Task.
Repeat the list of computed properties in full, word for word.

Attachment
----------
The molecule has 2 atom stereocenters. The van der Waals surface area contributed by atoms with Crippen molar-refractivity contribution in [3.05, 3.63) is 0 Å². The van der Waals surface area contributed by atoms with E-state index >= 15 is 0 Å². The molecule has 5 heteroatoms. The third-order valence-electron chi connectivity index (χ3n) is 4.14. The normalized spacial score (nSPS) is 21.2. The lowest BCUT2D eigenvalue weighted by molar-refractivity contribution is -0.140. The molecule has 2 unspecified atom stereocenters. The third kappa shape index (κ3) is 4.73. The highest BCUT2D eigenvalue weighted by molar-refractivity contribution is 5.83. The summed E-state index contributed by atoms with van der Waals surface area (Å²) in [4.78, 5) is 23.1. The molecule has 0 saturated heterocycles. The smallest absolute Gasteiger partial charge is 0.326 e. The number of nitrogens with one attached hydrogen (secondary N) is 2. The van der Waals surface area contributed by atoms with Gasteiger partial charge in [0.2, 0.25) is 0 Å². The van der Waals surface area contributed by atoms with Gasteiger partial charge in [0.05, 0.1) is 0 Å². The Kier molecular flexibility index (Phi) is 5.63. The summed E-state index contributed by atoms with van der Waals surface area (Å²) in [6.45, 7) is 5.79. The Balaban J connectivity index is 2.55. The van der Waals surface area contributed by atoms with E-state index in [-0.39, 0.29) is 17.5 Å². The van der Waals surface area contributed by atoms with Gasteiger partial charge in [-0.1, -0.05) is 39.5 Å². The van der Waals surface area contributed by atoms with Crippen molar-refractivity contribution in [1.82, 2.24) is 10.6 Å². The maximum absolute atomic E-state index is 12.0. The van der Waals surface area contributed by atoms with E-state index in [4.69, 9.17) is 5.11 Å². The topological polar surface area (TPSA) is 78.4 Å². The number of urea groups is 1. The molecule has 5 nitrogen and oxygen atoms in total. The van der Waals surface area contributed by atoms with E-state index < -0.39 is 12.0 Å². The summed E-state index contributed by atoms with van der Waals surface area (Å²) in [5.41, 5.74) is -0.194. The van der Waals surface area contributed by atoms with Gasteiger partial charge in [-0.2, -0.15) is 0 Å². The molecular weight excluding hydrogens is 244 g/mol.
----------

The molecule has 2 atom stereocenters. The van der Waals surface area contributed by atoms with Crippen molar-refractivity contribution in [3.05, 3.63) is 0 Å². The van der Waals surface area contributed by atoms with E-state index >= 15 is 0 Å². The molecule has 5 heteroatoms. The third-order valence-electron chi connectivity index (χ3n) is 4.14. The normalized spacial score (nSPS) is 21.2. The lowest BCUT2D eigenvalue weighted by molar-refractivity contribution is -0.140. The molecule has 2 unspecified atom stereocenters. The third kappa shape index (κ3) is 4.73. The highest BCUT2D eigenvalue weighted by molar-refractivity contribution is 5.83. The summed E-state index contributed by atoms with van der Waals surface area (Å²) in [4.78, 5) is 23.1. The molecule has 0 saturated heterocycles. The smallest absolute Gasteiger partial charge is 0.326 e. The number of nitrogens with one attached hydrogen (secondary N) is 2. The van der Waals surface area contributed by atoms with Gasteiger partial charge in [0.2, 0.25) is 0 Å². The van der Waals surface area contributed by atoms with Gasteiger partial charge in [0.05, 0.1) is 0 Å². The Kier molecular flexibility index (Phi) is 5.63. The summed E-state index contributed by atoms with van der Waals surface area (Å²) in [6.45, 7) is 5.79. The Balaban J connectivity index is 2.55. The van der Waals surface area contributed by atoms with E-state index in [-0.39, 0.29) is 17.5 Å². The van der Waals surface area contributed by atoms with Gasteiger partial charge in [-0.1, -0.05) is 39.5 Å². The van der Waals surface area contributed by atoms with Crippen molar-refractivity contribution in [1.82, 2.24) is 10.6 Å². The maximum absolute atomic E-state index is 12.0. The van der Waals surface area contributed by atoms with E-state index in [4.69, 9.17) is 5.11 Å². The topological polar surface area (TPSA) is 78.4 Å². The number of urea groups is 1. The molecule has 5 nitrogen and oxygen atoms in total. The van der Waals surface area contributed by atoms with E-state index < -0.39 is 12.0 Å². The summed E-state index contributed by atoms with van der Waals surface area (Å²) in [5.41, 5.74) is -0.194. The van der Waals surface area contributed by atoms with Gasteiger partial charge in [-0.2, -0.15) is 0 Å². The molecular weight excluding hydrogens is 244 g/mol.